Doug Jones Recounts Church Bombing Prosecution in New Book

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Senator Doug Jones has spent his life working to make Alabama a better place. He was born in Fairfield in 1954, to a U.S. Steel worker and a stay-at-home mom. He grew up in Alabama during a period of great change, and played a critical part of helping the state and her people overcome some of their darkest days. His early years forged his values and a deep sense of responsibility to treat everyone with dignity and respect.  As a product and life-long resident of the state, Senator Jones represents the best qualities of what it means to be an Alabamian. 

The Senator grew up during the tumultuous era of the desegregation of Alabamaís public schools. But from childhood, he was drawn to both leadership and to fighting for what was right.  He also found a love for politics and organizing. Through volunteering ñ campus affairs at Alabama, a statewide campaign to modernize Alabamaís court system, and Young Democrats ñ the power of one, determined young person became clear to him. He later served as the United States Attorney for the Northern District of Alabama beginning in 1997. It was while serving in this position that Senator Jones successfully prosecuted two of the four men responsible for the 16th street church bombings - finally getting justice for the four little girls after more than 30 years.  Along with taking on the Ku Klux Klan, he prosecuted terrorists like Eric Rudolph, and many others who sought to use fear, hatred, and violence to inhibit the rights of others.

Senator Jones took that same passion with him when he ran in the 2017 Special Senate Election in Alabama and became the first Democratic senator elected from the state in 25 years. He understands that public service is a privilege that comes with the responsibility of making the country better for all Americans, not just those who look like us or agree with our politics. He will continue to fight for every Alabamian in the Senate to increase affordable access to healthca";s:17:"created_timestamp";s:10:"1529452800";s:9:"copyright";s:13:"Ralph Alswang";s:12:"focal_length";s:1:"0";s:3:"iso";s:1:"0";s:13:"shutter_speed";s:1:"0";s:5:"title";s:0:"";s:11:"orientation";s:1:"0";s:8:"keywords";a:0:{}}}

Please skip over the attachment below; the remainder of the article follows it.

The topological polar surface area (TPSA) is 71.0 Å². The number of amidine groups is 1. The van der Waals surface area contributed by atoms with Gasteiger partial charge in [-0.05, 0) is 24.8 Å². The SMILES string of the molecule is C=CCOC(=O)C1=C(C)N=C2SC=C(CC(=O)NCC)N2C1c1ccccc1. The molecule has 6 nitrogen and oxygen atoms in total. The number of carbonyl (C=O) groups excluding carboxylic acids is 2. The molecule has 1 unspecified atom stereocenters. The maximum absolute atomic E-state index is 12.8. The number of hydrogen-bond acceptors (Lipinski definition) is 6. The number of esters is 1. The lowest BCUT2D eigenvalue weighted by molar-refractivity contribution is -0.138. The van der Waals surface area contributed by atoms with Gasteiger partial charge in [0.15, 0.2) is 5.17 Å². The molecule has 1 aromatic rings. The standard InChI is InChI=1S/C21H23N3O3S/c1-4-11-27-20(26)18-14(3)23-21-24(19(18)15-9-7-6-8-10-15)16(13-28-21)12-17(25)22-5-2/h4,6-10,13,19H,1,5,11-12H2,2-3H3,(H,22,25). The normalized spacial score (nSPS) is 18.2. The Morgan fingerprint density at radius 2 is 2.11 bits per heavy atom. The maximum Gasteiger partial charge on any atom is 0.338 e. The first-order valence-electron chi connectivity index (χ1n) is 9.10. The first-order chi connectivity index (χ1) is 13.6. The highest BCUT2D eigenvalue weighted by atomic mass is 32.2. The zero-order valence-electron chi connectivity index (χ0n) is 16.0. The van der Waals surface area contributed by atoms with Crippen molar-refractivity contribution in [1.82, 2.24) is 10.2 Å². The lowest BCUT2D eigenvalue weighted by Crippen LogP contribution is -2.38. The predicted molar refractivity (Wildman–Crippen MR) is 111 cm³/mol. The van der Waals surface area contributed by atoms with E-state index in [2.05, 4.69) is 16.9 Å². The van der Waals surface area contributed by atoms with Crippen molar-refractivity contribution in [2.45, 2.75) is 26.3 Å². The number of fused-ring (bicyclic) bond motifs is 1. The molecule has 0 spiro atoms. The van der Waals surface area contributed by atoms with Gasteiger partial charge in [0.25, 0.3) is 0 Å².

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The Klansmen who bombed Birmingham’s 16th Street Baptist Church in 1963, killing four black girls, did not face justice for years. In 1977, then-Alabama Attorney General Bill Baxley won a conviction against Robert Chambliss for his role in the attack. It wasn’t until the early 2000s that two others were tried and convicted. Senator Doug Jones led those later prosecutions and writes about it in his memoir “Bending Toward Justice: The Birmingham Church Bombing that Changed the Course of Cvil Rights.”

WBHM’s Andrew Yeager spoke with Jones about the book.

cover-bending-toward-justice

Interview Highlights

Cutting class in law school to watch the Chambliss trial:

“As a lawyer, or a lawyer-wanna-be at the time, it was an amazing experience to see very, very good lawyers … but to understand and see how deeply the bombing had affected people and how that conviction of Chambliss was such an amazing thing to happen in 1977. You understand, I think, how deeply people feel about the need for justice and some type of, not just redemption, but I think a sense of justice and a sense of healing that that brought to the community even though people knew that there were still others that were not being prosecuted.”

Visiting convicted bomber Thomas Blanton in prison:

“I’ve always believed that one of the things that was missing in our case was a sense of reconciliation for the community. We got a measure of redemption, but not true reconciliation … I thought just maybe this last chance with Blanton, who is getting older, who is not in great health, who is likely to die in prison if he doesn’t do something to accept some responsibility, I just thought it was worth a shot. I really believe that some acceptance of that responsibility in telling the story, and Tommy Blanton is the last hope for that. But apparently he will go to his grave with all the secrets.”

Running for reelection in 2020 when Democrats still face long odds in Alabama:

“I see a path to victory the same way we did in 2017 and that is focusing on the issues that we have in common, focusing on issues that people talk about every day with their families, and not the issues that divide us. You’re already seeing this divisive rhetoric coming from the other side and that’s just typical. I think people are tired of that.”

 

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